People often say they fear going to the dentist, but the truth is that dentists hold a lot of trust. Your patients sit down, lie back and allow you to reach into their mouths with drills and other tools. This trust isn’t usually a matter of life-or-death, but sometimes it is.
The recent death of a 4-year-old boy has put dental anesthesiology back in the news. According to the San Francisco Chronicle, the boy died after he received two doses of anesthesia and stopped breathing. It’s terrifying to think that something like this could ever happen in your office, and it’s a strong reminder that you may want to take safety measures beyond those mandated by existing laws.
Getting ahead of the existing standards
California’s legislators have faced public pressure to increase the standards for dental anesthesia ever since the 2015 death of a Bay Area 6-year-old. The boy’s family and their supporters pushed for improved safety measures, and some of these led to the passage of Caleb’s Law in 2017. More recently, the Governor signed Senate Bill 501 into law, and it carries new requirements for dentists who want to use deep sedation or general anesthesia for patients under the age of 13:
- The dentist and two other staff need to be present throughout the procedure.
- If the dentist is giving the anesthesia, then the dentist and at least one other staff need to be PALS certified, and the second PALS certified staff member needs to monitor the patient.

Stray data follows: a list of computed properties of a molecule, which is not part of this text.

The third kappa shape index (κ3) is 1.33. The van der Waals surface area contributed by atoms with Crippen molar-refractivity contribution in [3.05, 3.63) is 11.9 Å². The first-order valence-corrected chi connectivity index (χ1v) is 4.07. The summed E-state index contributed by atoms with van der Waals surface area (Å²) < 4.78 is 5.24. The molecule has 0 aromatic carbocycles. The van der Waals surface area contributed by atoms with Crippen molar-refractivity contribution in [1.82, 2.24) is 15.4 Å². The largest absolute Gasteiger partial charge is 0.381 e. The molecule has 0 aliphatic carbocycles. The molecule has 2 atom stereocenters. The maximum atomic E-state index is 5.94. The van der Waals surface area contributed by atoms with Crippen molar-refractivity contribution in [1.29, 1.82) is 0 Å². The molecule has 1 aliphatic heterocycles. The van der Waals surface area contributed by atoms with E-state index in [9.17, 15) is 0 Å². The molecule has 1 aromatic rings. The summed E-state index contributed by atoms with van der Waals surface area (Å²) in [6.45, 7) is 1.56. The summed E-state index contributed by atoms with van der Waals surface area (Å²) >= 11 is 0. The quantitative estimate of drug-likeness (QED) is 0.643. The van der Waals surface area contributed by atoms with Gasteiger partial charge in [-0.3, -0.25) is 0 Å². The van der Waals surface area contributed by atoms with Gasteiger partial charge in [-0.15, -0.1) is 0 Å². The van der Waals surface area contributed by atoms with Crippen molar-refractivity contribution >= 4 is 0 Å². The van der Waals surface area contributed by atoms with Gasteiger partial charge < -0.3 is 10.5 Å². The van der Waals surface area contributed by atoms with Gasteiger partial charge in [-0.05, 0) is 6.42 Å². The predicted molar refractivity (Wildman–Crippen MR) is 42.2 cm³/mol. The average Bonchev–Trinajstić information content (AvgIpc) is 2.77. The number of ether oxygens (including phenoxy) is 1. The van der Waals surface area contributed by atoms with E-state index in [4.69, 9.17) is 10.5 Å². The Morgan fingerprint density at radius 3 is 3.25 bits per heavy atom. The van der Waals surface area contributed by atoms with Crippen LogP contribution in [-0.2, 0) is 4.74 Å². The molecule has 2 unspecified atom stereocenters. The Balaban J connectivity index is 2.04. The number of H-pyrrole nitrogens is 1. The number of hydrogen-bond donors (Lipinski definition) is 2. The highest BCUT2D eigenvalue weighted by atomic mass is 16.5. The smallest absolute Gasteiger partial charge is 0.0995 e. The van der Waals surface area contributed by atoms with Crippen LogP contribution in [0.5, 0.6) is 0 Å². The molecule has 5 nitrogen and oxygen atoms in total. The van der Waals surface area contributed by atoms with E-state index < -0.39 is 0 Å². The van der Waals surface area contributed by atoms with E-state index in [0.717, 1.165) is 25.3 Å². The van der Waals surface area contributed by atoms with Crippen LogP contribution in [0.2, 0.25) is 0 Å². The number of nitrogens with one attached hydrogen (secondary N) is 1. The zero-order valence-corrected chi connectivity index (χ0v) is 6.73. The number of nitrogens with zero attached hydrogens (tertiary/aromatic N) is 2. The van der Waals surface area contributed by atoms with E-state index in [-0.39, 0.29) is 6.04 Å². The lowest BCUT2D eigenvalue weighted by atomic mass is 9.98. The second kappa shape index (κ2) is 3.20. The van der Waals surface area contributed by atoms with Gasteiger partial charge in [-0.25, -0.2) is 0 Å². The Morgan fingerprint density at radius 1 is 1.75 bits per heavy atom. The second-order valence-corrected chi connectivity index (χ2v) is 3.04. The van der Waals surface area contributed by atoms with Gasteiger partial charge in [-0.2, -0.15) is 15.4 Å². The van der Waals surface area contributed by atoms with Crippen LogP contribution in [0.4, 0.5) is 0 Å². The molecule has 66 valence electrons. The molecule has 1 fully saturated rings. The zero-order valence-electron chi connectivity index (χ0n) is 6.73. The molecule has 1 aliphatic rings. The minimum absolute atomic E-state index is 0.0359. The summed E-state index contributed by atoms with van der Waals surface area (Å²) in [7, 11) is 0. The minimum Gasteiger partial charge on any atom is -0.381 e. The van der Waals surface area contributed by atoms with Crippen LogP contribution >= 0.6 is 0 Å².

- If the dentist is giving the anesthesia, the dentist is responsible for any emergency treatment.
- If a dedicated anesthesiologist is helping the dentist, the anesthesiologist and dentist, or other trained staff, must be PALS certified and present throughout the procedure.
- If a dedicated anesthesiologist is helping the dentist, the anesthesiologist is responsible for any emergency treatment.
The law doesn’t take effect until January 1, 2022, but you may want to start reviewing your practices now. You may also want to consult with a lawyer who has a deep understanding of dental law to review what other changes SB 501 may bring your way.
Stay focused on patient safety
You focus on your patients’ safety because you care about them, not just because the law says you must. It’s a matter of trust. And as California’s families wonder who they can trust with their children’s lives, you may want to show you’re already surpassing the current standards to follow the stricter standards of 2022.